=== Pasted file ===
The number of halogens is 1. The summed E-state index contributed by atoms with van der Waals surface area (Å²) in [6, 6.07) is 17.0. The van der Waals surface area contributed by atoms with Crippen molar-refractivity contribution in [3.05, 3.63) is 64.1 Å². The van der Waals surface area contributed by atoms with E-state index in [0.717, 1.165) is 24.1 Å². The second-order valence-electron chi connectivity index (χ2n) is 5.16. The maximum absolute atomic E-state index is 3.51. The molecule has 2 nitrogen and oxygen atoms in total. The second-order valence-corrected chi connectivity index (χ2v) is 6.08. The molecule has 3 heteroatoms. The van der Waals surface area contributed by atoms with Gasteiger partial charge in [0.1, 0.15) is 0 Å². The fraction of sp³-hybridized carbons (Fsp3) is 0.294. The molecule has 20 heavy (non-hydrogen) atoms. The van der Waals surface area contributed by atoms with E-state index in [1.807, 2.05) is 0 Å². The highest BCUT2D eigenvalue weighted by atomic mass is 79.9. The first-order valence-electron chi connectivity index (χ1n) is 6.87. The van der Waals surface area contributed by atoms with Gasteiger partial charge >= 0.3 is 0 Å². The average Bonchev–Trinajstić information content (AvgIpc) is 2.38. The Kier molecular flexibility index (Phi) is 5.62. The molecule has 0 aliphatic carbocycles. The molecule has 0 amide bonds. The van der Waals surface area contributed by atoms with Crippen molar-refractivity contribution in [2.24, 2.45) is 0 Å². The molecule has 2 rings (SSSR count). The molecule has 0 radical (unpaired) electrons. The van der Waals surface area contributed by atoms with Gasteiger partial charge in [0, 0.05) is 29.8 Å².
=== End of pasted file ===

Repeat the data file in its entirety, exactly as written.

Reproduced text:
The number of halogens is 1. The summed E-state index contributed by atoms with van der Waals surface area (Å²) in [6, 6.07) is 17.0. The van der Waals surface area contributed by atoms with Crippen molar-refractivity contribution in [3.05, 3.63) is 64.1 Å². The van der Waals surface area contributed by atoms with E-state index in [0.717, 1.165) is 24.1 Å². The second-order valence-electron chi connectivity index (χ2n) is 5.16. The maximum absolute atomic E-state index is 3.51. The molecule has 2 nitrogen and oxygen atoms in total. The second-order valence-corrected chi connectivity index (χ2v) is 6.08. The molecule has 3 heteroatoms. The van der Waals surface area contributed by atoms with Gasteiger partial charge in [0.1, 0.15) is 0 Å². The fraction of sp³-hybridized carbons (Fsp3) is 0.294. The molecule has 20 heavy (non-hydrogen) atoms. The van der Waals surface area contributed by atoms with E-state index in [1.807, 2.05) is 0 Å². The highest BCUT2D eigenvalue weighted by atomic mass is 79.9. The first-order valence-electron chi connectivity index (χ1n) is 6.87. The van der Waals surface area contributed by atoms with Gasteiger partial charge >= 0.3 is 0 Å². The average Bonchev–Trinajstić information content (AvgIpc) is 2.38. The Kier molecular flexibility index (Phi) is 5.62. The molecule has 0 aliphatic carbocycles. The molecule has 0 amide bonds. The van der Waals surface area contributed by atoms with Crippen molar-refractivity contribution in [2.24, 2.45) is 0 Å². The molecule has 2 rings (SSSR count). The molecule has 0 radical (unpaired) electrons. The van der Waals surface area contributed by atoms with Gasteiger partial charge in [0, 0.05) is 29.8 Å².